3. Exercise regularly. Physical activity has been linked to a reduced risk of colon cancer. Exercise also appears to reduce a woman’s risk of breast and possibly reproductive cancers. Exercise will help protect you even if you don’t lose weight.
4. Stay lean. Obesity increases the risk of many forms of cancer. Calories count; if you need to slim down, take in fewer calories and burn more with exercise.
5. If you choose to drink, limit yourself to an average of one drink a day. Excess alcohol increases the risk of cancers of the mouth, larynx (voice box), esophagus (food pipe), liver, and colon; it also increases a woman’s risk of breast cancer. Smoking further increases the risk of many alcohol-induced malignancies.
6. Avoid unnecessary exposure to radiation. Get medical imaging studies only when you need them. Check your home for residential radon, which increases the risk of lung cancer. Protect yourself from ultraviolet radiation in sunlight, which increases the risk of melanomas and other skin cancers. But don’t worry about electromagnetic radiation from high-voltage power lines or radiofrequency radiation from microwaves and cell phones. They do not cause cancer.
7. Avoid exposure to industrial and environmental toxins such as asbestos fibers, benzene, aromatic amines, and polychlorinated biphenyls (PCBs).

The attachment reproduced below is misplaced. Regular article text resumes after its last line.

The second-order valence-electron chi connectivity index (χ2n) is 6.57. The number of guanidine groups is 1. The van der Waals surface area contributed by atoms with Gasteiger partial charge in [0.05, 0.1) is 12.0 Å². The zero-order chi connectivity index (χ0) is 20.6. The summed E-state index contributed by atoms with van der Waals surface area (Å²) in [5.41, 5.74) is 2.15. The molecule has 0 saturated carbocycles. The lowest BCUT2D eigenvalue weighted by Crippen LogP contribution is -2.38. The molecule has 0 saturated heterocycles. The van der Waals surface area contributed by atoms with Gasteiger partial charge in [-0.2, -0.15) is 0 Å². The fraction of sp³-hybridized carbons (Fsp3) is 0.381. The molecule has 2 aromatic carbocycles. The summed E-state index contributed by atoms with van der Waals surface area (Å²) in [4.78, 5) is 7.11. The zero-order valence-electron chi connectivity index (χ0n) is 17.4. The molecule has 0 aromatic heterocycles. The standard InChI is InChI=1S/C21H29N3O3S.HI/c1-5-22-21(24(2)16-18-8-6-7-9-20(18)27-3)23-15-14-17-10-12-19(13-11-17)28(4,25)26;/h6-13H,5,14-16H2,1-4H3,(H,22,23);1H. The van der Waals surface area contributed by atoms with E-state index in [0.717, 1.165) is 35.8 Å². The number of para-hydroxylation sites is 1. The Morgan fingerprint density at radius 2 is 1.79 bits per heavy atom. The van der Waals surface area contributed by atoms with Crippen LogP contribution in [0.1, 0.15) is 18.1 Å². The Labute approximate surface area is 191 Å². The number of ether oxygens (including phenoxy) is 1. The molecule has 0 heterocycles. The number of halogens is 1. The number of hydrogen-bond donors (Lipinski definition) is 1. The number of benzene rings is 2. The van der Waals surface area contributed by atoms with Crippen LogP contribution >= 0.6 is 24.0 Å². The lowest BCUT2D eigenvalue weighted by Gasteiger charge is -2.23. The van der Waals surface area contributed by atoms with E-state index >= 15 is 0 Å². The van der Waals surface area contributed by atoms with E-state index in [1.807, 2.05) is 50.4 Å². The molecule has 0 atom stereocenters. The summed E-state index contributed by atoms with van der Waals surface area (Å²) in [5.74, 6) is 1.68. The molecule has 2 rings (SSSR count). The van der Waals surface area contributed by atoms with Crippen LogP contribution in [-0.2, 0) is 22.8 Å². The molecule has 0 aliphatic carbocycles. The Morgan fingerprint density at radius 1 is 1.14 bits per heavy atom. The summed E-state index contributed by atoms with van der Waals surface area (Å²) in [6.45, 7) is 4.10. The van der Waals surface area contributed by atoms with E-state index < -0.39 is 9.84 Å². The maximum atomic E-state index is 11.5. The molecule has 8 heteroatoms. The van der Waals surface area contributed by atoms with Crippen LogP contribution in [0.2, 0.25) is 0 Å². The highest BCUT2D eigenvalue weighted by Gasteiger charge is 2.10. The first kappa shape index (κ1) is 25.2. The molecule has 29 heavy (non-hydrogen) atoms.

8. Avoid infections that contribute to cancer, including hepatitis viruses, HIV, and the human papillomavirus. Many are transmitted sexually or through contaminated needles.
9. Make quality sleep a priority. Admittedly, the evidence linking sleep to cancer is not strong. But poor and insufficient sleep increases is associated with weight gain, which is a cancer risk factor.
10. Get enough vitamin D. Many experts now recommend 800 to 1,000 IU a day, a goal that’s nearly impossible to attain without taking a supplement. Although protection is far from proven, evidence suggests that vitamin D may help reduce the risk of prostate cancer, colon cancer, and other malignancies. But don’t count on other supplements.
Since August 2018, Seychelles Patients Association is undergoing a period of massive renewal.
This renewal will culminate in the conduct of new elections for the Executive Committee in January 2019.
A dynamic new committee of professionals will build on the work undertaken so far.
In April 2018, Marie Bernadette Faure, a health care assistant of the North East Point Health Care Complex won the Ministry of Health’s staff award for person centred care. She was considered by all to be extremely deserving of the award because of her life-long commitment to demonstrating compassion, good communication with patients and colleagues about the care of patients and putting her patients need before her own needs.
A first attempt at being relevant. Members and volunteers stand up to be counted
8th July 2015 will go down in the annals of health care in Seychelles as the day the Seychelles Patients Association officially came into being.
It took just over three months from the day of the first meeting for this success. Founding members of the Association were jubilant as they heard the news from the Chairperson, Dr Bernard Valentin.
“What wonderful news ! A much needed association indeed. We have to speak for all patients regardless who the person is,” said one member.
“Very good news indeed! Congrats to all of us founding members!” said another.